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Scientists sharpen view of gene transfer between pathogenic bacteria

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May lead to ways to curtail spread of antibiotic resistance.

Bacteria possess the ability to take up DNA from their environment, a skill that enables them to acquire new genes forantibiotic resistance or to escape the immune response. Scientists have now mapped the core set of genes that are consistently controlled during DNA uptake in strep bacteria, and they hope the finding will allow them to cut off the microbes' ability to survive what doctors and nature can throw at them.

The findings, by a team of researchers from the University of Oslo, the Forsyth Institute, and the University of Illinois at Chicago, appeared last week in the American Society for Microbiology's new open-access journal, mSystems.

The researchers wanted to know precisely which metabolic pathways in the bacterial cell must be activated for the bacteria to become "competent," or able to acquire genes from DNA in the environment. They focused on Streptococcus mutans, a strain involved in tooth decay.

Earlier studies of competence had pointed to more than 300 active genes. The new study identifies only 83 genes in 29 regions of the strep chromosome that are specific to the competence pathway, with 27 of these genes lying within an interconnected network controlled by one of three key regulator molecules. When the researchers compared the new results to earlier studies in five other strep species, they found that in all those species a core set of only 27 activated competence genes was required for DNA uptake.

"Streptococcus is a diverse group of species that evolved from a common ancestor to adapt to diverse hosts and sugar-rich niches," says study co-author Donald Morrison, professor of biological sciences at UIC. "Our findings -- that two-thirds of the core activated genes in streptococcus have transformation functions -- suggest that this is an ancient response, maintained because of its value in promoting ready access to external DNA."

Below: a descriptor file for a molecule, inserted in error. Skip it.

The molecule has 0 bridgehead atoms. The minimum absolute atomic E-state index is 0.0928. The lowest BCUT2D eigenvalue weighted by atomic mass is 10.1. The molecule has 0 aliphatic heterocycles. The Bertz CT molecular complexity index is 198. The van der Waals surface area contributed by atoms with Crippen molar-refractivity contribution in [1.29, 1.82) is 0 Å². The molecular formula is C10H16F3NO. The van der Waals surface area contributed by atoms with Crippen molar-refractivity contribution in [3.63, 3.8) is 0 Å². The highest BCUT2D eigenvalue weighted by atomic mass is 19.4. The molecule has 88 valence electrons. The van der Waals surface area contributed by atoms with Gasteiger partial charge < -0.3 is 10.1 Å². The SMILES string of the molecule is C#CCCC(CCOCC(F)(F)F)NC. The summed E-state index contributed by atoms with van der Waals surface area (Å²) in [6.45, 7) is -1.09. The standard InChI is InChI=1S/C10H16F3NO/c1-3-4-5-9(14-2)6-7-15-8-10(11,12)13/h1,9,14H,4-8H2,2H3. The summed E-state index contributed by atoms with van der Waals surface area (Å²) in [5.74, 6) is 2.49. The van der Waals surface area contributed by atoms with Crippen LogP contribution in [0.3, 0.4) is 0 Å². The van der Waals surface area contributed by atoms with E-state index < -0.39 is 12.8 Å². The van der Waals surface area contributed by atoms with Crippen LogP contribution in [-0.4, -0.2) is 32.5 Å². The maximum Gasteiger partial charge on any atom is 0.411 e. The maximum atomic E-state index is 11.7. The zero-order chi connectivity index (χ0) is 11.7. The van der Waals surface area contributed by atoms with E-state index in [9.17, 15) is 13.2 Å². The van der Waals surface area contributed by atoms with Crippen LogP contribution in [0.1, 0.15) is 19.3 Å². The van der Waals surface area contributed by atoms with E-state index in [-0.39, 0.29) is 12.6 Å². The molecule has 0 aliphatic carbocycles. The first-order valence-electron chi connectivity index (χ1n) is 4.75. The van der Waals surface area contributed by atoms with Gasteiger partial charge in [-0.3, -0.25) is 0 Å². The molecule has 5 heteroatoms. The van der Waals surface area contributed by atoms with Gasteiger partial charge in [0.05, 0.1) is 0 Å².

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Non-inflammatory destructive periodontal disease

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NIDPD case was studied in order to analyze features of the disease, and discuss the possible etiologic factors.

Although, bacteria are a critical etiologic factor that are needed to develop periodontal disease, bacteria alone are insufficient to induce periodontal disease. A susceptible host is also required, and the host's susceptibility as local and/or general predisposing risk factors, are important determinants of the disease status.

An accurate diagnosis is often essential in developing a predictable and suitable treatment plan, which, when executed, gives a guide to the resolution of the periodontal disease's activity. The majority of all forms of periodontal diseases, are considered as microorganism-induced diseases, which promote an inflammatory host defense response against the bacteria and noxious materials from bacterial plaque.

The inflammatory process inactivates bacteria, but produces the liberation of bacterial and neutrophil derived products such as enzymes, which induce periodontal tissue destruction by lytic activities. Therefore, the characteristics of the most common periodontal disease are: presence of gingival inflammation, ulceration of the junctional epithelium, loss of connective tissue and alveolar bone, causing apical migration of the junctional epithelium and development of periodontal pockets.

However, not all types of periodontal disease seem to be caused by periodontopathogenic bacteria, and not all are distinguished by an evident inflammatory process, and periodontal tissue destruction associated with periodontal periodontal pocket formation and progressive deepening. Non inflammatory destructive periodontal disease (NIDPD), is a severe destructive periodontal disease, which is characterized by periodontal attachment loss, alveolar bone loss, generalized gingival recession without pathognomonic sign of inflammation, and periodontal pocket development. Conventional periodontal therapy and antimicrobial therapy are ineffective, in preventing further progression of the disease. A NIDPD case was studied in order to analyse features of the disease, and discuss the possible etiologic factors as an association of endogenous opportunist bacteria with anatomical aspects, occlusion pattern, emotional stress and mouth breathing condition.

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Researchers analyze potentially hazardous dental drill debris under composite fillings

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While dental drills, or burs, are used extensively in dentistry to mechanically prepare tooth structures for fillings, little is known about the bur debris left behind in the teeth and whether it poses potential health risks to patients.

Imaging analyses have revealed dental bur fragments of different sizes in different locations on the floor of the prepared surface of the teeth and under the filling, which places them in direct contact with the tubules and fluid within dentin. The fragments are made of tungsten carbide-cobalt, which is bio-incompatible.

"Further studies need to investigate if or to what extent the small amount of bio-incompatible debris constitutes a biohazard to patients," said Dr. Assem Hedayat, lead author of the Journal of Synchrotron Radiation article.

 
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